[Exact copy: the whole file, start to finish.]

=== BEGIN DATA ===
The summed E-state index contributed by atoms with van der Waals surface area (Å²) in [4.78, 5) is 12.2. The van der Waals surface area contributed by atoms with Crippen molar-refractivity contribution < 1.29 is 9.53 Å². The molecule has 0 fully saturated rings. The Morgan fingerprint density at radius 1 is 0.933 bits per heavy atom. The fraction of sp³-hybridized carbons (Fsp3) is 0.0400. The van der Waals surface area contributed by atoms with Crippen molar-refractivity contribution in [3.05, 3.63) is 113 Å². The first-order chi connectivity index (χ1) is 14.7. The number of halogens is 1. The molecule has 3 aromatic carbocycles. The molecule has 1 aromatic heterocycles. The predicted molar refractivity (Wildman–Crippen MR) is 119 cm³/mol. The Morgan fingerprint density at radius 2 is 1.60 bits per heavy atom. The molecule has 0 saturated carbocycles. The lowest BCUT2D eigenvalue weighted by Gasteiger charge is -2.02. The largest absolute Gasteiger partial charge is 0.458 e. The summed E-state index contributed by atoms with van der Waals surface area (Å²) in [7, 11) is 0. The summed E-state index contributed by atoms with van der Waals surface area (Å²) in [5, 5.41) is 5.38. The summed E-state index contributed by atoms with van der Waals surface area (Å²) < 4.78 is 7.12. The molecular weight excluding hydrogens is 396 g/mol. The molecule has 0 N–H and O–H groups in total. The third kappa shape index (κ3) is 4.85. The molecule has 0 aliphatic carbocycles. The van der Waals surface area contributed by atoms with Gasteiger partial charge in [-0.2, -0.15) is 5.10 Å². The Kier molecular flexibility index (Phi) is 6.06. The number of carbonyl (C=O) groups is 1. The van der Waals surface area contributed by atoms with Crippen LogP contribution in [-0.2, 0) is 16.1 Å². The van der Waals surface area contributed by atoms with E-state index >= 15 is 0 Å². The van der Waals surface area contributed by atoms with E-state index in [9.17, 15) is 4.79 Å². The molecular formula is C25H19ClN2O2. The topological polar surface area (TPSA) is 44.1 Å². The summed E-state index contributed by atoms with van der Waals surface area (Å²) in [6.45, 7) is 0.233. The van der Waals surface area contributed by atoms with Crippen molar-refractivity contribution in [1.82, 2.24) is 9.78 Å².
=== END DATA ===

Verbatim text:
The summed E-state index contributed by atoms with van der Waals surface area (Å²) in [4.78, 5) is 12.2. The van der Waals surface area contributed by atoms with Crippen molar-refractivity contribution < 1.29 is 9.53 Å². The molecule has 0 fully saturated rings. The Morgan fingerprint density at radius 1 is 0.933 bits per heavy atom. The fraction of sp³-hybridized carbons (Fsp3) is 0.0400. The van der Waals surface area contributed by atoms with Crippen molar-refractivity contribution in [3.05, 3.63) is 113 Å². The first-order chi connectivity index (χ1) is 14.7. The number of halogens is 1. The molecule has 3 aromatic carbocycles. The molecule has 1 aromatic heterocycles. The predicted molar refractivity (Wildman–Crippen MR) is 119 cm³/mol. The Morgan fingerprint density at radius 2 is 1.60 bits per heavy atom. The molecule has 0 saturated carbocycles. The lowest BCUT2D eigenvalue weighted by Gasteiger charge is -2.02. The largest absolute Gasteiger partial charge is 0.458 e. The summed E-state index contributed by atoms with van der Waals surface area (Å²) in [7, 11) is 0. The summed E-state index contributed by atoms with van der Waals surface area (Å²) in [5, 5.41) is 5.38. The summed E-state index contributed by atoms with van der Waals surface area (Å²) < 4.78 is 7.12. The molecular weight excluding hydrogens is 396 g/mol. The molecule has 0 N–H and O–H groups in total. The third kappa shape index (κ3) is 4.85. The molecule has 0 aliphatic carbocycles. The van der Waals surface area contributed by atoms with Gasteiger partial charge in [-0.2, -0.15) is 5.10 Å². The Kier molecular flexibility index (Phi) is 6.06. The number of carbonyl (C=O) groups is 1. The van der Waals surface area contributed by atoms with Crippen LogP contribution in [-0.2, 0) is 16.1 Å². The van der Waals surface area contributed by atoms with E-state index >= 15 is 0 Å². The van der Waals surface area contributed by atoms with E-state index in [9.17, 15) is 4.79 Å². The molecular formula is C25H19ClN2O2. The topological polar surface area (TPSA) is 44.1 Å². The summed E-state index contributed by atoms with van der Waals surface area (Å²) in [6.45, 7) is 0.233. The van der Waals surface area contributed by atoms with Crippen molar-refractivity contribution in [1.82, 2.24) is 9.78 Å².